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Before last week I had never set foot in Texas, at least not outside the Dallas-Fort Worth Airport. So I was looking forward to a trip to San Antonio and the nearby “Hill Country” to judge a statewide furniture-making show.
After landing in San Antonio, I met the organizers, sponsors, and other judges at a Mexican restaurant along the city’s 1-1/2-mile-long Riverwalk. We didn’t have time to wander far, but it was great to sit at tables along the narrow waterway having beers and burritos, getting to know each other, and watching canal boats float past, with tourists waving and tour guides chattering away. The Riverwalk seems to be the kind of place that everyone in the city, young and old, can go for a night out. And after leaving frosty Connecticut that morning, it felt good to be in short sleeves. I’m sure San Antonio is a sauna in the summer, but it is perfect in November.
Kerrville was quiet on the weekend of the show, but the gallery was packedfor Saturday’s awards and Sunday’s critique session.
Kerrville is a pretty little town, which seems to have gone from boom to bust like so many small towns in the United States. But an infusion of retirees has infused the Hill Country with volunteers and money, the right recipe for an arts center. In 2000, a group of Kerrville artists and patrons bought the abandoned 16,000-sq.-ft., Art Deco building that had housed the town’s post office. It took six years, but they turned it into a large state-of-the-art gallery, with a gift shop inside and enough space to host three shows at once. Lofty ceilings leave plenty of room for a top-notch lighting system, and a cavernous basement holds classrooms and studios. The Kerr Arts & Cultural Center (www.kacckerrville.com), our home for the next couple of days, is a gem of a place for a little Texas town.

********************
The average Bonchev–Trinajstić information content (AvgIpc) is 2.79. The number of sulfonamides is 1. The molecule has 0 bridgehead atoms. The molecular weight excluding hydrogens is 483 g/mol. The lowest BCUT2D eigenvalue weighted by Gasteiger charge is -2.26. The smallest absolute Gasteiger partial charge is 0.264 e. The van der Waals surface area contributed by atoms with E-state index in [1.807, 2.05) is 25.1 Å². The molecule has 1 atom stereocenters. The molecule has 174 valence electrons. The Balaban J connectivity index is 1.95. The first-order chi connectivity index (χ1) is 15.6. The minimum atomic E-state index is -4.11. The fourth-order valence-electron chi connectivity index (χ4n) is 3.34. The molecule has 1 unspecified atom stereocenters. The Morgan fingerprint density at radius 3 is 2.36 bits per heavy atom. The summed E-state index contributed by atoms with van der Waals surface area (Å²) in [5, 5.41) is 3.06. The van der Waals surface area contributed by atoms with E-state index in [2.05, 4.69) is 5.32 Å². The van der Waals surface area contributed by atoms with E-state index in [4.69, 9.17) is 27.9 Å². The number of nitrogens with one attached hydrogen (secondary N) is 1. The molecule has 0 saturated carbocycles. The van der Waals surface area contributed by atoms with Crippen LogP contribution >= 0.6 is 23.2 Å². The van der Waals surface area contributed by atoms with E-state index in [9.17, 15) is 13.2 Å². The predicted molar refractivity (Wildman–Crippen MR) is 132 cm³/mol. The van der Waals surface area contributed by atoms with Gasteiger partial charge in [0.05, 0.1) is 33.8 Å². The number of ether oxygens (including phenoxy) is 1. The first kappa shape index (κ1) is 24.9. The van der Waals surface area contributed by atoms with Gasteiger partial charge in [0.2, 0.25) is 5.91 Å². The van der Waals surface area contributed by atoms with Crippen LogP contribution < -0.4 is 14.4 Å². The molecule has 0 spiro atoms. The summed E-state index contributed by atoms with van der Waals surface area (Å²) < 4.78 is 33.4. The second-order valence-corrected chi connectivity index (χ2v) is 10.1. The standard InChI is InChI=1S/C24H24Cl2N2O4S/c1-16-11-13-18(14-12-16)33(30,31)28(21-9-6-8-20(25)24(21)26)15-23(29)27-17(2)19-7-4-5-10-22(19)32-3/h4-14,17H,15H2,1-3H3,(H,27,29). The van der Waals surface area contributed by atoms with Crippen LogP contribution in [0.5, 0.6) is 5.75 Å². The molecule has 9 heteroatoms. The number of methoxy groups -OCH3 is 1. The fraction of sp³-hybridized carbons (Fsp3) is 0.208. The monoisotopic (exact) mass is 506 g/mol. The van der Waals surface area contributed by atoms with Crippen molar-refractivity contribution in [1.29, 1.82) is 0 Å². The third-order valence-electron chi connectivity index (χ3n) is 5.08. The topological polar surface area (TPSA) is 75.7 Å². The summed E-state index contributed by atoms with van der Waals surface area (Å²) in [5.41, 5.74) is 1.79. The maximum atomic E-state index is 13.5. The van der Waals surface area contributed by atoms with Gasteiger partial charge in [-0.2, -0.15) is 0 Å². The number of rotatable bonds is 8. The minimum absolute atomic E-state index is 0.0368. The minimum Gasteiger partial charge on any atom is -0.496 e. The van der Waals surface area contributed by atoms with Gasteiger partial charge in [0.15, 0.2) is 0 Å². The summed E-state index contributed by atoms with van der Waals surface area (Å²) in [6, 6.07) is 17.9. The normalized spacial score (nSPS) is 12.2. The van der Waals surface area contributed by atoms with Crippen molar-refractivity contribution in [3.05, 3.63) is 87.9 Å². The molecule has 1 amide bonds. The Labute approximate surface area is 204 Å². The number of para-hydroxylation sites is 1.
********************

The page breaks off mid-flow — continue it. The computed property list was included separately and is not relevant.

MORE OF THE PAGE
Local artists and patrons turned the old post office into a top-notch arts center,with a high-tech gallery space, a gift shop, and downstairs workshop/studio space.
We had to rise early on Saturday for a dawn-to-dusk day of judging and handing out awards. The Texas Furniture Makers Show is the center’s biggest exhibition of the year, and stays in place for over a month. It accepts only in-state entries, and is juried to winnow down the list to the 60 or so pieces that the gallery can handle comfortably. The level of work was excellent, ranging from the traditional to the modern. I was expecting to meet mostly retirees that evening at the awards presentation, but the makers were a welcome mix of young and old, drawn from all the far-flung corners of this vast state. A drummer from a rock band in Austin took one of the top awards.
The three judges (from left, me, Michael Fortune, and Paul Sellers) gave a critiqueon the day after the awards presentation. We covered the winners first, and then a dozenor so other pieces, per request of their makers. Here we discuss the winner ofBest Texas Style, a mesquite coffee table by Lou Quallenburg. In the backgroundis another winner, the Occidental Armoire by rock drummer Matthew Danser.
Pulling most of the strings behind the scenes of this seamless event was the tireless Jim Derby, one of the Center’s most generous patrons and the organizer of the furniture show. From arranging our lodging, to setting up the show, to coaching us through the process, he and his team of volunteers and staff did a flawless job. He reminds me of Bob Stevenson, who has done much the same thing for many years for the Design in Wood Show of the San Diego Fine Woodworkers Association. Where would furniture making be without people like this?
Jim Derby, right, has been generous with his donations to the Kerr Arts & Cultural Center,and tireless in his organization of the Texas Furniture Makers Show.At left is this year’s winner of Best in Show, Phillip Sell.
Furniture is meant to be seen and experienced, and showing one’s work is critical for personal and professional development. I think the Texas furniture-making scene is in good hands with volunteers like Jim Derby and passionate sponsors like Mike Sauder.